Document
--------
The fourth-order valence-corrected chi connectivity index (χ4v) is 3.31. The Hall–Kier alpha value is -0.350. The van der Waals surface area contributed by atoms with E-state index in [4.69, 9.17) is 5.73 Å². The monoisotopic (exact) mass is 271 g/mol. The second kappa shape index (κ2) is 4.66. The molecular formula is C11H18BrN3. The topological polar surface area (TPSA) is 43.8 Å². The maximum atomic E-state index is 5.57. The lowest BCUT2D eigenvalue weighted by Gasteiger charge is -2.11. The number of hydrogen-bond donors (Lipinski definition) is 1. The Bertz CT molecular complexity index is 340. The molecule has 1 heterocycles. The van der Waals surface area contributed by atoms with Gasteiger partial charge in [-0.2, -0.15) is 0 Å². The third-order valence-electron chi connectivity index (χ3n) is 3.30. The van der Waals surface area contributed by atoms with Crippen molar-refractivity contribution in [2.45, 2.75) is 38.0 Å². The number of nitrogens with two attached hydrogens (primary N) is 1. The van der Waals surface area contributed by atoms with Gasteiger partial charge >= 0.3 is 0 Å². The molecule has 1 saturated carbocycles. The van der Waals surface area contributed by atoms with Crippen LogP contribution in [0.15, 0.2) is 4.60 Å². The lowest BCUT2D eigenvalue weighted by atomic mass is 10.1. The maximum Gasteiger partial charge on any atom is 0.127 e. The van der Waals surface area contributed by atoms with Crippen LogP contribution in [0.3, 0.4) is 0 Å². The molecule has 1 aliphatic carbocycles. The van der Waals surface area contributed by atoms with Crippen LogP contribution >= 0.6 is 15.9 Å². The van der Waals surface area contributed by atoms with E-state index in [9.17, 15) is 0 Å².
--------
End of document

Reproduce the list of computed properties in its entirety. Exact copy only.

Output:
The fourth-order valence-corrected chi connectivity index (χ4v) is 3.31. The Hall–Kier alpha value is -0.350. The van der Waals surface area contributed by atoms with E-state index in [4.69, 9.17) is 5.73 Å². The monoisotopic (exact) mass is 271 g/mol. The second kappa shape index (κ2) is 4.66. The molecular formula is C11H18BrN3. The topological polar surface area (TPSA) is 43.8 Å². The maximum atomic E-state index is 5.57. The lowest BCUT2D eigenvalue weighted by Gasteiger charge is -2.11. The number of hydrogen-bond donors (Lipinski definition) is 1. The Bertz CT molecular complexity index is 340. The molecule has 1 heterocycles. The van der Waals surface area contributed by atoms with Gasteiger partial charge in [-0.2, -0.15) is 0 Å². The third-order valence-electron chi connectivity index (χ3n) is 3.30. The van der Waals surface area contributed by atoms with Crippen molar-refractivity contribution in [2.45, 2.75) is 38.0 Å². The number of nitrogens with two attached hydrogens (primary N) is 1. The van der Waals surface area contributed by atoms with Gasteiger partial charge >= 0.3 is 0 Å². The molecule has 1 saturated carbocycles. The van der Waals surface area contributed by atoms with Crippen LogP contribution in [0.15, 0.2) is 4.60 Å². The lowest BCUT2D eigenvalue weighted by atomic mass is 10.1. The maximum Gasteiger partial charge on any atom is 0.127 e. The van der Waals surface area contributed by atoms with Crippen LogP contribution in [0.3, 0.4) is 0 Å². The molecule has 1 aliphatic carbocycles. The van der Waals surface area contributed by atoms with Crippen LogP contribution >= 0.6 is 15.9 Å². The van der Waals surface area contributed by atoms with E-state index in [9.17, 15) is 0 Å².